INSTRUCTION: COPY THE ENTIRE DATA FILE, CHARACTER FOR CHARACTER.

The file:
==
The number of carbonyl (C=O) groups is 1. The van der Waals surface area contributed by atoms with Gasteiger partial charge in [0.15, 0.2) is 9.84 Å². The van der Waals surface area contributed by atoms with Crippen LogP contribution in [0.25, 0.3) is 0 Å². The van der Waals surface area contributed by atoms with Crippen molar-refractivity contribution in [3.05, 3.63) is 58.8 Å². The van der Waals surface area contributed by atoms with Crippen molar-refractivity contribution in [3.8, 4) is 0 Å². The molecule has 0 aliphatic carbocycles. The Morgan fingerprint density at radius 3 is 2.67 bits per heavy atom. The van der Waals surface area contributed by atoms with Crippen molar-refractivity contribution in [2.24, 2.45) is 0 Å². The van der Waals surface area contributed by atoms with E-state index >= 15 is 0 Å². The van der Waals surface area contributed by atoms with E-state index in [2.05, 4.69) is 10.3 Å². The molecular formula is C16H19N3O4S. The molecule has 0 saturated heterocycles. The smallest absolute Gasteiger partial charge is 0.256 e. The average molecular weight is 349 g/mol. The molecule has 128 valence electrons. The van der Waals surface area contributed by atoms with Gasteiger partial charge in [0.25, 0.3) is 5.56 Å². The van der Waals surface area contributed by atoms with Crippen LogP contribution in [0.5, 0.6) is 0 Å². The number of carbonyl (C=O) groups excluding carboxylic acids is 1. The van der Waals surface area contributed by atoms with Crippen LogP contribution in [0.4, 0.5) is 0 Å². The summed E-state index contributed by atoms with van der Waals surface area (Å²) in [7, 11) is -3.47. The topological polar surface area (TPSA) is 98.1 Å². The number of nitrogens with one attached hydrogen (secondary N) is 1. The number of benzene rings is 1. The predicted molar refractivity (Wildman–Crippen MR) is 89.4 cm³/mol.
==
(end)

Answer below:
The number of carbonyl (C=O) groups is 1. The van der Waals surface area contributed by atoms with Gasteiger partial charge in [0.15, 0.2) is 9.84 Å². The van der Waals surface area contributed by atoms with Crippen LogP contribution in [0.25, 0.3) is 0 Å². The van der Waals surface area contributed by atoms with Crippen molar-refractivity contribution in [3.05, 3.63) is 58.8 Å². The van der Waals surface area contributed by atoms with Crippen molar-refractivity contribution in [3.8, 4) is 0 Å². The molecule has 0 aliphatic carbocycles. The Morgan fingerprint density at radius 3 is 2.67 bits per heavy atom. The van der Waals surface area contributed by atoms with Crippen molar-refractivity contribution in [2.24, 2.45) is 0 Å². The van der Waals surface area contributed by atoms with E-state index >= 15 is 0 Å². The van der Waals surface area contributed by atoms with E-state index in [2.05, 4.69) is 10.3 Å². The molecular formula is C16H19N3O4S. The molecule has 0 saturated heterocycles. The smallest absolute Gasteiger partial charge is 0.256 e. The average molecular weight is 349 g/mol. The molecule has 128 valence electrons. The van der Waals surface area contributed by atoms with Gasteiger partial charge in [0.25, 0.3) is 5.56 Å². The van der Waals surface area contributed by atoms with Crippen LogP contribution in [0.5, 0.6) is 0 Å². The number of carbonyl (C=O) groups excluding carboxylic acids is 1. The van der Waals surface area contributed by atoms with Crippen LogP contribution in [0.4, 0.5) is 0 Å². The summed E-state index contributed by atoms with van der Waals surface area (Å²) in [7, 11) is -3.47. The topological polar surface area (TPSA) is 98.1 Å². The number of nitrogens with one attached hydrogen (secondary N) is 1. The number of benzene rings is 1. The predicted molar refractivity (Wildman–Crippen MR) is 89.4 cm³/mol.